The Blind Boys of Alabama will perform with the Alabama Symphony Orchestra (ASO) and conductor Henry Panion III, Ph.D., in a special concert to commemorate the 50th anniversary of the seminal events of the Birmingham Civil Rights Movement.
The event is presented by the University of Alabama at Birmingham (UAB) Department of Music in conjunction with the biennial conference in Birmingham of the National Association for the Study and Performance of African-American Music. The performance will take place at 8 p.m. Saturday, March 16, 2013, in the Jemison Concert Hall of UAB’s Alys Stephens Performing Arts Center, 1200 10th Ave. South. Tickets are $55, $35 and $22 and will go on sale Friday, Feb. 1. A 20 percent ticket discount is available for UAB faculty, staff and students. Call 205-975-2787. Visit the UAB Department of Music online at www.uab.edu/cas/music.
This special concert will serve as a fundraiser for the UAB Stevie Wonder Music Technology Scholarship Endowment Fund. Panion has served as conductor and arranger for Wonder for 20 years, and the endowment fund was established with a Stevie Wonder benefit concert in 1996 for UAB students majoring in music technology.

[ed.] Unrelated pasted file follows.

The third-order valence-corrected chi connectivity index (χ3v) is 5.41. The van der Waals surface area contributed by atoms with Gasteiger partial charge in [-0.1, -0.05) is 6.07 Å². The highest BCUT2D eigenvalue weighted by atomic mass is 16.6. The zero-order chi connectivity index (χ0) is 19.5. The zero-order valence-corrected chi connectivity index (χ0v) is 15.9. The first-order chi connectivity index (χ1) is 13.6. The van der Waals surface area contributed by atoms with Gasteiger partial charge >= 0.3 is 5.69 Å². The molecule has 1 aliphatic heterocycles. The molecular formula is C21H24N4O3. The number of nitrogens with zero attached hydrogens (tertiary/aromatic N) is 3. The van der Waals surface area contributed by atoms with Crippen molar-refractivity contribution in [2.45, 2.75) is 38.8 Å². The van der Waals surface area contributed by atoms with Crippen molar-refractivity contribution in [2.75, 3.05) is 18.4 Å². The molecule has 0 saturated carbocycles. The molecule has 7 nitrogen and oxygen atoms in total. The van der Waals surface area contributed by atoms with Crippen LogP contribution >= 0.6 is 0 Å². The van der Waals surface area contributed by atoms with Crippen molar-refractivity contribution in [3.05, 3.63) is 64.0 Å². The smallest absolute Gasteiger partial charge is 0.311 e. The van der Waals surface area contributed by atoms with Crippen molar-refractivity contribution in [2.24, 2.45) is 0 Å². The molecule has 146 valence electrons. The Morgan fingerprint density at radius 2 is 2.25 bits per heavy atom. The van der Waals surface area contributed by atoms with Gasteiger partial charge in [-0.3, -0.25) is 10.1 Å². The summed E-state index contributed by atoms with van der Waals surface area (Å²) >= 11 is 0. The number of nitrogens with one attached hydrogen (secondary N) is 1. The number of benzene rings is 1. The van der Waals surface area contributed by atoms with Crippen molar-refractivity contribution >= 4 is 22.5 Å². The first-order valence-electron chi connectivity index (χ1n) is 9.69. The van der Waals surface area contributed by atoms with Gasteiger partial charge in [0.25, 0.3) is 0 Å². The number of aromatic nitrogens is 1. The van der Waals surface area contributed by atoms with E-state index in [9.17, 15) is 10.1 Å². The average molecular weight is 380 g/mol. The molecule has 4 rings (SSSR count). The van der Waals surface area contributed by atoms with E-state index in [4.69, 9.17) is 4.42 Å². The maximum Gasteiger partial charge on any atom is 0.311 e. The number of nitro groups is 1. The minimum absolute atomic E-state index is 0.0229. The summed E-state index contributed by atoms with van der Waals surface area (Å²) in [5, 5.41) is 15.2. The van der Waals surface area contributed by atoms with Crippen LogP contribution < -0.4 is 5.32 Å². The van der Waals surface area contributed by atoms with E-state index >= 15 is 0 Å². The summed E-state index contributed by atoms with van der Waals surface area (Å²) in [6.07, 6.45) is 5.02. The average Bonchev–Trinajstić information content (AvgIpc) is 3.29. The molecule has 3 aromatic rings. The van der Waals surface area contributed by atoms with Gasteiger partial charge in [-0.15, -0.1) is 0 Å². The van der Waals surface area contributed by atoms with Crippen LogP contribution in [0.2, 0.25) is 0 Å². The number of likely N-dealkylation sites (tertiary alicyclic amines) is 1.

|The Blind Boys of Alabama with the Alabama Symphony Orchestra
Saturday, March 16, 2013
UAB's Alys Stephens Performing Arts Center
1200 10th Ave. South
The Blind Boys of Alabama formed at the Alabama Institute for the Negro Blind in 1939. The group toiled for 40 years almost exclusively on the black gospel circuit; playing in churches, auditoriums and stadiums across the country. The group performed for Martin Luther King Jr. at civil rights benefit events. Now the group is recognized worldwide as living legends of gospel music.
The Blind Boys of Alabama were recognized with National Endowment for the Arts Lifetime Achievement Awards, inducted into the Gospel Music Hall of Fame, honored with five Grammy Awards and have performed for two U.S. presidents in the White House. They have influenced generations of musicians and have performed with artists as diverse as Bonnie Raitt, Randy Travis, k.d. lang, Lou Reed, Ben Harper, Tom Petty, Peter Gabriel and Prince. On their latest recording, 2011’s “Take the High Road,” they joined with some of Nashville’s best country singers, including Vince Gill, Willie Nelson, the Oak Ridge Boys, Hank Williams Jr., Lee Ann Womack and rising star Jamey Johnson.
This concert is one of many events in the UAB College of Arts and Sciences’ Civil Rights Commemorative series, as well as part of the UAB and City of Birmingham partnership, 50 Years Forward; the ongoing 50th anniversary commemoration of the seminal events of the U.S. Civil Rights Movement. For a complete listing of UAB College of Arts and Sciences commemorative events, visit www.uab.edu/civilrights.